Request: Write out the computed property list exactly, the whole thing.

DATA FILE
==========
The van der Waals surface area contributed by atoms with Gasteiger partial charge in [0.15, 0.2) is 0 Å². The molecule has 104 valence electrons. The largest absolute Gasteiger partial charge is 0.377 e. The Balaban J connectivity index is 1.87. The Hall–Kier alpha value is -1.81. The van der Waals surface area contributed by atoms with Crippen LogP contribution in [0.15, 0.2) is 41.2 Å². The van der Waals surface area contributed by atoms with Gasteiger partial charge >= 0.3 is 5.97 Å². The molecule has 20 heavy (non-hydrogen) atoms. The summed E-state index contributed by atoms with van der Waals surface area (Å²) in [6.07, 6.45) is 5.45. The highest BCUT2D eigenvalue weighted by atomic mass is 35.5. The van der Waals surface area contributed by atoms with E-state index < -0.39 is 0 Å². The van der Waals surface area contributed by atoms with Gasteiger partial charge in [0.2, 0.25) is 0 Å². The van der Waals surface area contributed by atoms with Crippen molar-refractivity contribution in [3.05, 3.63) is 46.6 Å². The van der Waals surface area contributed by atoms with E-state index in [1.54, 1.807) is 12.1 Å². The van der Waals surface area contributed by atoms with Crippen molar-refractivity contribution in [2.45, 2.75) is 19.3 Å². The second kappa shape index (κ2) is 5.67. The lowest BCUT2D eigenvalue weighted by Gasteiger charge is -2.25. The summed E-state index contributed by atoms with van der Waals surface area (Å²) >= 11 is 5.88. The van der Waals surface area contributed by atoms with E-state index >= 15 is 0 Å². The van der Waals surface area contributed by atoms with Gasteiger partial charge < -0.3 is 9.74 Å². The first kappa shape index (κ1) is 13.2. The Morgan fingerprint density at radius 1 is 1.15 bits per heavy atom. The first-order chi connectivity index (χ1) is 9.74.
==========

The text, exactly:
The van der Waals surface area contributed by atoms with Gasteiger partial charge in [0.15, 0.2) is 0 Å². The molecule has 104 valence electrons. The largest absolute Gasteiger partial charge is 0.377 e. The Balaban J connectivity index is 1.87. The Hall–Kier alpha value is -1.81. The van der Waals surface area contributed by atoms with Crippen LogP contribution in [0.15, 0.2) is 41.2 Å². The van der Waals surface area contributed by atoms with Gasteiger partial charge >= 0.3 is 5.97 Å². The molecule has 20 heavy (non-hydrogen) atoms. The summed E-state index contributed by atoms with van der Waals surface area (Å²) in [6.07, 6.45) is 5.45. The highest BCUT2D eigenvalue weighted by atomic mass is 35.5. The van der Waals surface area contributed by atoms with E-state index < -0.39 is 0 Å². The van der Waals surface area contributed by atoms with Gasteiger partial charge in [0.2, 0.25) is 0 Å². The van der Waals surface area contributed by atoms with Crippen molar-refractivity contribution in [3.05, 3.63) is 46.6 Å². The van der Waals surface area contributed by atoms with E-state index in [1.54, 1.807) is 12.1 Å². The van der Waals surface area contributed by atoms with Crippen molar-refractivity contribution in [2.45, 2.75) is 19.3 Å². The second kappa shape index (κ2) is 5.67. The lowest BCUT2D eigenvalue weighted by Gasteiger charge is -2.25. The summed E-state index contributed by atoms with van der Waals surface area (Å²) >= 11 is 5.88. The van der Waals surface area contributed by atoms with E-state index >= 15 is 0 Å². The van der Waals surface area contributed by atoms with Gasteiger partial charge < -0.3 is 9.74 Å². The first kappa shape index (κ1) is 13.2. The Morgan fingerprint density at radius 1 is 1.15 bits per heavy atom. The first-order chi connectivity index (χ1) is 9.74.